56 (S.D.N.Y. 1987).
82 McCarthy, supra note 9, 15.11[b].
83 Callmann, supra note 4, 20.10.
86 McCarthy, supra note 9, 23.27.
88 McGregor-Doniger Inc., v. Drizzle Inc., 599 F.2d 1126, 1137 (2d Cir.
89 Omega Importing Corp. v. Petri-Kine Camera Co., 451 F.2d 1190, 1195
(2d Cir. 1971).
90 599 F.2d at 1138
91 Callmann supra note 4, 20.06.
92 15 U.S.C. 1114.
93 Callmann supra note 4, 20.06.
95 Lucien Lelong, Inc. v. Lander Co., 164 F.2d 395, 397 (2d Cir. 1947)
(that for ten years the companies have been marketing their products
with no confusion is of some significance but not controlling); Best &
Co. v. Miller, 167 F.2d 374, 377 (2d Cir. 1948) (fourteen years of
concurrent use of the trademark).
96 Where intent is proved, the courts will follow the alleged
infringer's judgement and find a likelihood of confusion. National Ass'n
of Blue Shield Plans v. United Bankers Life Ins. Co., 263 F.2d 374, 377
(5th Cir. 1966).
97 222 F.2d at 757.
99 Bandag, Inc. v. Al Bolser's Tire Stores, 750 F.2d 903, 910 (Fed. Cir.
1984) (the use of the trademark of the manufacturer in an advertisement
of an non-affiliated agent could mislead customers).
In Playboy Enterprises, Inc. v. Frena, No. 93-489-CIV-J-20, 1993 WL
522892 (M.D. Fla. 1993), the court found a computer bulletin board
operator guilty of trademark infringement. The computer bulletin board
contained computer files of "PLAYBOY" photographs with the trademarks
"PLAYMATE" and "PLAYBOY" used to identify the files. The court performed
the a "likelihood of confusion" test to determine trademark
infringement. The court found the marks suggestive and deserved the
highest protection. Id. at *10. Additionally, the court found Frena's
service of providing nude pictures of women "virtually identical" to
that Playboy's service - even though a different medium. Id. at *9.
Further, the court found no intent to derive benefits from Playboy's
goodwill or actual confusion. Id. Based on the above factors, the court
found a likelihood of confusion existed. Id. at *10. The court stated
"[i]t is likely that customers of Defendant Frena would believe that
[Playboy] was the source of Defendant Frena's images and that [Playboy]
either sponsored, endorsed or approved Defendant Frena's use of
[Playboy's] images." Id.
Frena in no way made any statements disavowing connection with Playboy
which might have precluded a finding for likelihood of confusion.
Further, Frena modified the computer images by removing the Playboy
trademark and placing advertising for Frena on some of the images. Id.
at *11. Frena's adjustments changed the images to the extent that
Playboy was no longer the source of the images. Id.
100 Prestonettes, Inc. v. Coty, 44 U.S. 359, 367 (1924)(a compact made
from Coty talc powder was required to state, "Prestonettes, Inc., not
connected with Coty, states that the compact of face powder herein was
independently compounded by it from Coty's [giving the name] loose
powder and its own binder. Loose powder ____ per cent.,[sic] Binder ____
101 750 F.2d at 910 ("in order to communicate accurate information about
a product, a right is implied to use any mark fairly associated with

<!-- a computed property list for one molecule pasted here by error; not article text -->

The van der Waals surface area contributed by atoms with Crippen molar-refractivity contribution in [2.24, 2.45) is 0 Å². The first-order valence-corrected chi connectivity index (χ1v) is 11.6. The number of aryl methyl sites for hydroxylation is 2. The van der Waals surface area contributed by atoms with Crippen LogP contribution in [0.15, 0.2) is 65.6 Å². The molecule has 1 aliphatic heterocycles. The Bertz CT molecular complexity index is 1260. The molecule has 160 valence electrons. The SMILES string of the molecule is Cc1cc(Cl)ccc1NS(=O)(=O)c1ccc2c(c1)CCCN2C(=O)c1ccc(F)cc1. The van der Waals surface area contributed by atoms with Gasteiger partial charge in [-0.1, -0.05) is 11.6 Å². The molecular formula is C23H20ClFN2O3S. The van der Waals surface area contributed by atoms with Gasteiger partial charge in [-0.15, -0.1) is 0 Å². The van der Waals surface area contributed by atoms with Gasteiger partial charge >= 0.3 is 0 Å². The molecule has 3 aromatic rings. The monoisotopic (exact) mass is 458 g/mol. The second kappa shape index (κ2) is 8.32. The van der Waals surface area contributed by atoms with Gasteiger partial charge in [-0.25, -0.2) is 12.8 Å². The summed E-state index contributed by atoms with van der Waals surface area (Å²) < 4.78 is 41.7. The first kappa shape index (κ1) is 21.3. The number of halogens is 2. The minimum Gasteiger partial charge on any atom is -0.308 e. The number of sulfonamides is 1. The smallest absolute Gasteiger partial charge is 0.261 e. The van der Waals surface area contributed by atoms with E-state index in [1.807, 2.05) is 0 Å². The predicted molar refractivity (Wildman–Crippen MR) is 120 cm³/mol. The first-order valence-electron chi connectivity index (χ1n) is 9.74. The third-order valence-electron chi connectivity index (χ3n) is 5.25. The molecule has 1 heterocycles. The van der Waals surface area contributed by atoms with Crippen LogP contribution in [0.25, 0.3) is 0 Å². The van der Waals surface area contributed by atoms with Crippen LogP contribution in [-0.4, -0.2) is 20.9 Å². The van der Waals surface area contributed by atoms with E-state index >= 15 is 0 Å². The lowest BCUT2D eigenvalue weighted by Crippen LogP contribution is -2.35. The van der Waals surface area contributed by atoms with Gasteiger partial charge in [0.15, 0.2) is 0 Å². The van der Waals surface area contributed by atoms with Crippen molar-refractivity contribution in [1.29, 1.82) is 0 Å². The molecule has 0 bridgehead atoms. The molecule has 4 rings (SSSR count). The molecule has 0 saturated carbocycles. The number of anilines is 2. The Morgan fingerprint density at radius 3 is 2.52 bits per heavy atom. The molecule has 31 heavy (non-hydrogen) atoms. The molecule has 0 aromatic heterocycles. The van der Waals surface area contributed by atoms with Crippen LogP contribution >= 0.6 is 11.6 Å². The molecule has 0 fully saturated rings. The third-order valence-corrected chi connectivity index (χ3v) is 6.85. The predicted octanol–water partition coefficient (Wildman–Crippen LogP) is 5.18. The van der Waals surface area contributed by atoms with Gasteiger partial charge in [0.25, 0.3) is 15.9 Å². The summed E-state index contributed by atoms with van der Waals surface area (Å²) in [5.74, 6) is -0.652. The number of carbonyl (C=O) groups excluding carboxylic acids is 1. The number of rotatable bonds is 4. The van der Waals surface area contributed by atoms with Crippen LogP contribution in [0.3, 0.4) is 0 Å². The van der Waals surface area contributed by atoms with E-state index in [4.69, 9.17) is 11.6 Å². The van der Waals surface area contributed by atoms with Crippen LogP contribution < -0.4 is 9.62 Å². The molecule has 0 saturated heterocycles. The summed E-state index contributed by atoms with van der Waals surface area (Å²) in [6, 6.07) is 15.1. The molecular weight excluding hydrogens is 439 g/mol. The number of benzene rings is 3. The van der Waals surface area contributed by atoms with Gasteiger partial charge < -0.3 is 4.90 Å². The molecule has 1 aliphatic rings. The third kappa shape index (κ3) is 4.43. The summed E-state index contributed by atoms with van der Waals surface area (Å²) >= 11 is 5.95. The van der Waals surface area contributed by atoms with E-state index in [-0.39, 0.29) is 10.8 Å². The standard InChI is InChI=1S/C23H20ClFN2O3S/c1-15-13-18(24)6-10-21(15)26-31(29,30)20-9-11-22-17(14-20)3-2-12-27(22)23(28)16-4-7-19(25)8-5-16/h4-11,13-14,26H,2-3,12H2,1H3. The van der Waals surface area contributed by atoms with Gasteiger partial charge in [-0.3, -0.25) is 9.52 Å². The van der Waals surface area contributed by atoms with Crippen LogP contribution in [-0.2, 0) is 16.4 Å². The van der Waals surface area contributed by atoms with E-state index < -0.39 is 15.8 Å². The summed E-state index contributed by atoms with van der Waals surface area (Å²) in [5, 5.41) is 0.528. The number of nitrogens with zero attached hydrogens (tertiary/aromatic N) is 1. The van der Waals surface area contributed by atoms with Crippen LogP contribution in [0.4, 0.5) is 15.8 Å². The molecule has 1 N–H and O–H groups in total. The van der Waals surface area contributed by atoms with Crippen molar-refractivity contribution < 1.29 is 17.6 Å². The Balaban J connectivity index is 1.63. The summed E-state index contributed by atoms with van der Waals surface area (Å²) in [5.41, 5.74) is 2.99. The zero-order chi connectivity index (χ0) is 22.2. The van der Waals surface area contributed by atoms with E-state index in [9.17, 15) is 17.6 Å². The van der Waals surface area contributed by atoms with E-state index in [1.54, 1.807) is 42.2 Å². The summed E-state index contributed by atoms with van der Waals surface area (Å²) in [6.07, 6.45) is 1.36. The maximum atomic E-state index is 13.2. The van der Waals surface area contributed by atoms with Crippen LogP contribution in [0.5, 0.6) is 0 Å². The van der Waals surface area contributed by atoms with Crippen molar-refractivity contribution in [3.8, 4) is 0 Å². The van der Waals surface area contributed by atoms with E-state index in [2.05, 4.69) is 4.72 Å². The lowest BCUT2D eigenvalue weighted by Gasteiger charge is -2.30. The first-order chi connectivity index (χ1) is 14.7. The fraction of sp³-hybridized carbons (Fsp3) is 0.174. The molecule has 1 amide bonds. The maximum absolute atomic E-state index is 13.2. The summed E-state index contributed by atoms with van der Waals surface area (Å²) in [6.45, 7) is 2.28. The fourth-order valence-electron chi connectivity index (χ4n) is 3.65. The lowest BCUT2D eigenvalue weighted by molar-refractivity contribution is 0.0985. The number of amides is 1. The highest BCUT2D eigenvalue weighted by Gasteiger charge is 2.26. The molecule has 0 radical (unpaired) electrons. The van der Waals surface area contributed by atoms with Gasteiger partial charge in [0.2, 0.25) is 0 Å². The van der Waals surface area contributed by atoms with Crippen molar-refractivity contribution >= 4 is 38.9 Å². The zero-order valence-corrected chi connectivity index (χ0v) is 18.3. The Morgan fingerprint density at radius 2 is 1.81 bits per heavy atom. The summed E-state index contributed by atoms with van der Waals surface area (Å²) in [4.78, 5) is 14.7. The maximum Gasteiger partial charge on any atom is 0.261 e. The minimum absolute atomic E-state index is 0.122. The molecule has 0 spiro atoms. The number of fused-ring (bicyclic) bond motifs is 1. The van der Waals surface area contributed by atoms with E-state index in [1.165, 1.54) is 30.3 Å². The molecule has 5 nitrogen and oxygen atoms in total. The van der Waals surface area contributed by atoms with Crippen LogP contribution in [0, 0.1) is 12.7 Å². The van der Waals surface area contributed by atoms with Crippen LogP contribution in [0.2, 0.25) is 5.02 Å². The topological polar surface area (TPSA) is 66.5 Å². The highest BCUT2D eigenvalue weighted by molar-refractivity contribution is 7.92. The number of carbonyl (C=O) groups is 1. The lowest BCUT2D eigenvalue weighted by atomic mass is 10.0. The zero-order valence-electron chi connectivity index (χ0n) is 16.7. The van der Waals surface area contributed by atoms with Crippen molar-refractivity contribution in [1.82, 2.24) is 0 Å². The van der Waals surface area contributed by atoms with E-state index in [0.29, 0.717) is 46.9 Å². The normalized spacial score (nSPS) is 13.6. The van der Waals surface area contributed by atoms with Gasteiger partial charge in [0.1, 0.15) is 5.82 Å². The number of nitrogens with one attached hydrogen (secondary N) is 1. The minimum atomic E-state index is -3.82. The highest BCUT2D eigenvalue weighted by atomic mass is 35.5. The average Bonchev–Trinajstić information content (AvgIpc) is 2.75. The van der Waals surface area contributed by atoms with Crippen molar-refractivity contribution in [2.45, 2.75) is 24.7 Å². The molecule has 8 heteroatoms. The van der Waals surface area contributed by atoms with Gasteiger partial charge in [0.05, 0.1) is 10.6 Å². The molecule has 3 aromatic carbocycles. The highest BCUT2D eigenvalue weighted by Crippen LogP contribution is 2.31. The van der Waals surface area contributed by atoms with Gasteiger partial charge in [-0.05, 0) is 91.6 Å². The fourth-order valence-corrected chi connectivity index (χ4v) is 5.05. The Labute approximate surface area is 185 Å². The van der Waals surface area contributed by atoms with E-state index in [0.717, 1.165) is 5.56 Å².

102 McCarthy, supra note 9, 25.08.
103 Not considering any copyright or contract obligations.
104 44 U.S. at 367.
105 Forstmann Woolen Co. v. Murray Sices Corp., 144 F. Supp. 283
106 Independent News Co. v. Williams, 293 F.2d 510 (3d Cir. 1961).
107 Shell Oil Co. v. Commercial Petroleum, Inc., 733 F. Supp. 40
108 Id. at 42.
109 Id. at 43.
110 Id. at 44.
111 Id. at 45.
112 Id. at 43.
113 Id. at 43.
114 44 U.S. at 367.
117 Id. at 369.
119 In Sega v. Maphia, the court determines as a matter of fact having
the ability to alter a computer file of a game and not supplying the
packaging and instructions for the game is "likely to damage SEGA's
reputation and the substantial goodwill which SEGA has built up in its
trademarks." Sega Enter's. Ltd. and Sega of America, Inc. v. Maphia, No.
C 93-4262 CW, 1994 WL 132215, *4 (N.D. Cal. 1994). Game instructions are
an integral part of the overall games package. Without the instructions,
Maphia diminishes the game playing satisfaction, negatively impacting on
120 The court in Shell Oil does distinguish Coty but does so poorly. 733
F. Supp. at 44. The court states "[t]he Coty case was decided under the
Trademark Act prior to the enactment of the Lanham Act which amended the
original Act to keep pace with commercial developments. Id. However, the
Coty rule has been used in numerous cases. McCarthy, supra note 9
25.08. However, the amendments only codify the case law, not to keep
pace with new developments. Id. at 5.05.
121 Id. at 25.08,.09.
"In the case at bar the defendants were selling goods of a manufacturer
of reputation. The repairs were minor ones. They has a right to gain any
advantages derived form the good name of the manufacturer so long as
they made it clear that the latter was not responsible for any lack of
conformity to original standards. . . ." Champion Spark Plug Co. v.
Sanders, 156 F.2d 488, 492 (2d Cir. 1946), aff'd, 31 U.S. 125 (1947).
However, the documentation must clearly state not only to the purchaser,
but the public as well. McCarthy, supra note 9, [c]. In Sega v.
Maphia, a bulletin board operator was accused of trademark infringement
when Sega computer games were placed on and down loaded from his
computer bulletin board. No. C 93-4262 CW, 1994 WL 132215. The court
found as a matter of fact that confusion is inevitable on the part of
third parties who may see the copied games after they enter the stream
of commerce. Id. at *4. See Amway Corp. v. International Sales Aids,
Inc., 187 U.S.P.Q.(BNA) 15, 20 (E.D. Ark. 1974) (identification of
printer does not inform public that the literature is not connected with
the trademark owner's product).
122 State statutes exist that restrict the use of marks in conjunction
with repackaged products. McCarthy, supra note 9, 25.08.
Additionally, state anti-dilution statutes exist. Id. at 25.08.
123 No. 93-489-CIV-J-20, 1993 WL 522892 at *9.
125 N. 93-4262 CW, 1994 WL 132215 at *8.
excerpted from a 6/94 paper by D. Jennings Meincke. Mr Meincke is/was
a student at Villanova Law School -- dmeincke@lawlab_2.law.vill.edu